Last question: I sprinkled a little organic Lime (required amount per m2) on the soil on March 1st after I got a 5.5 reading. Will that really have much effect on the PH by the time it's time to plant a lot of the veggies (April/May) or will it only kick in after 6 months to a year?

    Bookmark   March 4, 2010 at 2:22AM
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Most all soil nutrients are most readily available to plants with a soil pH in the 6.2 to 6.8 range which is why many people try to get their soil in that range. The graph in the article linked below will show that, kind of more or less.

Here is a link that might be useful: Soil pH and nutrient availability

    Bookmark   March 4, 2010 at 8:02AM
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I recently became much more aware of the role of fungi in soil chemistry. You likely have a 'fungal soil' type, which tends to be acidic. Improving the bacterial component of the soil will help raise the pH.

Below is a link describing fungal techniques in crop production. Thank Borderbarb for the link.

I would get a compost pile started, or seek out other sources of compost/manures to help promote bacterial activity in the upper part of the soil. I would also recommend that you not disturb the soil more than necessary. Fungal soils are a good thing.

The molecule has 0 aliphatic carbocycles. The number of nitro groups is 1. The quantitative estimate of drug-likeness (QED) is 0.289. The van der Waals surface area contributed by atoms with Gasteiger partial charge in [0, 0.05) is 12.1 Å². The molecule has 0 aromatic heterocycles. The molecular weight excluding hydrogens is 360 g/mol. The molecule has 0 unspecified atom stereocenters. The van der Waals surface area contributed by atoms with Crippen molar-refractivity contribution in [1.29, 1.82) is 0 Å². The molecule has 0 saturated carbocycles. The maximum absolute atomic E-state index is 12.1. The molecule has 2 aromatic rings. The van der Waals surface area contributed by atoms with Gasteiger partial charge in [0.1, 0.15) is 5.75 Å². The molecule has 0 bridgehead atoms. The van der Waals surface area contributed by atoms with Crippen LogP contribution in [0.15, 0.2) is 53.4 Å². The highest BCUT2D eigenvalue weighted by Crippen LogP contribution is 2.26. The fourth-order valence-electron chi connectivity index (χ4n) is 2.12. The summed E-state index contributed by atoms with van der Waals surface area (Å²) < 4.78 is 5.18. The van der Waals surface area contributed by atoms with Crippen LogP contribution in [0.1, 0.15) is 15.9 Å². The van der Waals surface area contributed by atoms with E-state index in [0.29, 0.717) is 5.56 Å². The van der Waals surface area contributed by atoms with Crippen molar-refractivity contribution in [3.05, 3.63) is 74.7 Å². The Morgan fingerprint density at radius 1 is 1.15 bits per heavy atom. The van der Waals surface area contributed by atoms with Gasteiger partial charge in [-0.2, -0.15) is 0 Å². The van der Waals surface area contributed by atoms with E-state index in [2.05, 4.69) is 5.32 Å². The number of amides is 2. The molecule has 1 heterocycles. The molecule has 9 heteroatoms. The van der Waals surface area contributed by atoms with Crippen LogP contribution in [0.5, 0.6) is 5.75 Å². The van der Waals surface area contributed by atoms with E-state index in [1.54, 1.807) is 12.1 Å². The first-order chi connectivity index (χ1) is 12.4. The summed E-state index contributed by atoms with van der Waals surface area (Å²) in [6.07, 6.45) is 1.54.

Here is a link that might be useful: Build on-farm inoculum production system

    Bookmark   March 4, 2010 at 1:47PM
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hi and thanks for all the comments.
kimmsr, thanks for that great chart. I just hope now still that I don't have a disaster on my hands if I can't get the soil much above 5.5pH this season. I soo much want to go ahead and plant something.

Any answers as to how long organic lime takes to really affect soil pH? I hear some say a little change could take place within a couple of months, but full effect in 6 months to a year? Any thoughts, experiences with this?

I am also giving the soil a lot of mature compost.

    Bookmark   March 4, 2010 at 4:10PM
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It can take years for lime to modify a soil pH. I wonder if bone meal would be a good alternative, one that also provides some nutrients (Nitrogen, Phosphorus, Calcium).

Since you are adding compost, you can assume that you are adding 'buffer' capacity to the soil. Buffering allows chemical exchange despite less than optimum pH levels. I think this is also referred to as CEC - Cation Exchange Capacity.

    Bookmark   March 4, 2010 at 4:28PM
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thanks idahog. I don't know if we have bonemeal here. interesting. I'll check.
I thought the compost would help the soil in that respect.

I read from the above chart,if its accurate that a few common veggies can still do ok around a pH of 5.5.

I'm hoping they're pretty correct.

    Bookmark   March 4, 2010 at 6:07PM